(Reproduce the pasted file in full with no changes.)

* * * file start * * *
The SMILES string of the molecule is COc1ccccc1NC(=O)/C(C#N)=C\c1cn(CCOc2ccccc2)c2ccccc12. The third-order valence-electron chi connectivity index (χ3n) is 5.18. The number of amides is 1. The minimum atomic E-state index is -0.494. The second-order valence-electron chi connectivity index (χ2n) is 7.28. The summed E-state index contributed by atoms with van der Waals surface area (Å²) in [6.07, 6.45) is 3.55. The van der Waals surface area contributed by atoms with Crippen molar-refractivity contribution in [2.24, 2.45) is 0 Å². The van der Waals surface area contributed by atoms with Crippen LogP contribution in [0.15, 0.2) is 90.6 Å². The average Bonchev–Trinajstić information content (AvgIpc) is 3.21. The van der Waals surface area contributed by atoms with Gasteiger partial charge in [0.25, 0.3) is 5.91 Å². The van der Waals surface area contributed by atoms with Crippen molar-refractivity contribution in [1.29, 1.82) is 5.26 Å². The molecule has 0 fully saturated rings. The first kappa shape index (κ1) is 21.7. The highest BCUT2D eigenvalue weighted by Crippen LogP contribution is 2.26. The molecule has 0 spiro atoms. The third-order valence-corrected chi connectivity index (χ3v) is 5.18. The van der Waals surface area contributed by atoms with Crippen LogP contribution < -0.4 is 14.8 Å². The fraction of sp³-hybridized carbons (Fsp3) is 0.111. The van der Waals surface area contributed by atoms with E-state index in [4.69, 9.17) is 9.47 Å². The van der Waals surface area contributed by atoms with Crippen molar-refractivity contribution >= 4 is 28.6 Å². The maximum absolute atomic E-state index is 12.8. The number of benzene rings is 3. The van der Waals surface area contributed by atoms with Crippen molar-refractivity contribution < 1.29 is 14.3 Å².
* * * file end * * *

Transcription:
The SMILES string of the molecule is COc1ccccc1NC(=O)/C(C#N)=C\c1cn(CCOc2ccccc2)c2ccccc12. The third-order valence-electron chi connectivity index (χ3n) is 5.18. The number of amides is 1. The minimum atomic E-state index is -0.494. The second-order valence-electron chi connectivity index (χ2n) is 7.28. The summed E-state index contributed by atoms with van der Waals surface area (Å²) in [6.07, 6.45) is 3.55. The van der Waals surface area contributed by atoms with Crippen molar-refractivity contribution in [2.24, 2.45) is 0 Å². The van der Waals surface area contributed by atoms with Crippen LogP contribution in [0.15, 0.2) is 90.6 Å². The average Bonchev–Trinajstić information content (AvgIpc) is 3.21. The van der Waals surface area contributed by atoms with Gasteiger partial charge in [0.25, 0.3) is 5.91 Å². The van der Waals surface area contributed by atoms with Crippen molar-refractivity contribution in [1.29, 1.82) is 5.26 Å². The molecule has 0 fully saturated rings. The first kappa shape index (κ1) is 21.7. The highest BCUT2D eigenvalue weighted by Crippen LogP contribution is 2.26. The molecule has 0 spiro atoms. The third-order valence-corrected chi connectivity index (χ3v) is 5.18. The van der Waals surface area contributed by atoms with Crippen LogP contribution < -0.4 is 14.8 Å². The fraction of sp³-hybridized carbons (Fsp3) is 0.111. The van der Waals surface area contributed by atoms with E-state index in [4.69, 9.17) is 9.47 Å². The van der Waals surface area contributed by atoms with Crippen molar-refractivity contribution >= 4 is 28.6 Å². The maximum absolute atomic E-state index is 12.8. The number of benzene rings is 3. The van der Waals surface area contributed by atoms with Crippen molar-refractivity contribution < 1.29 is 14.3 Å².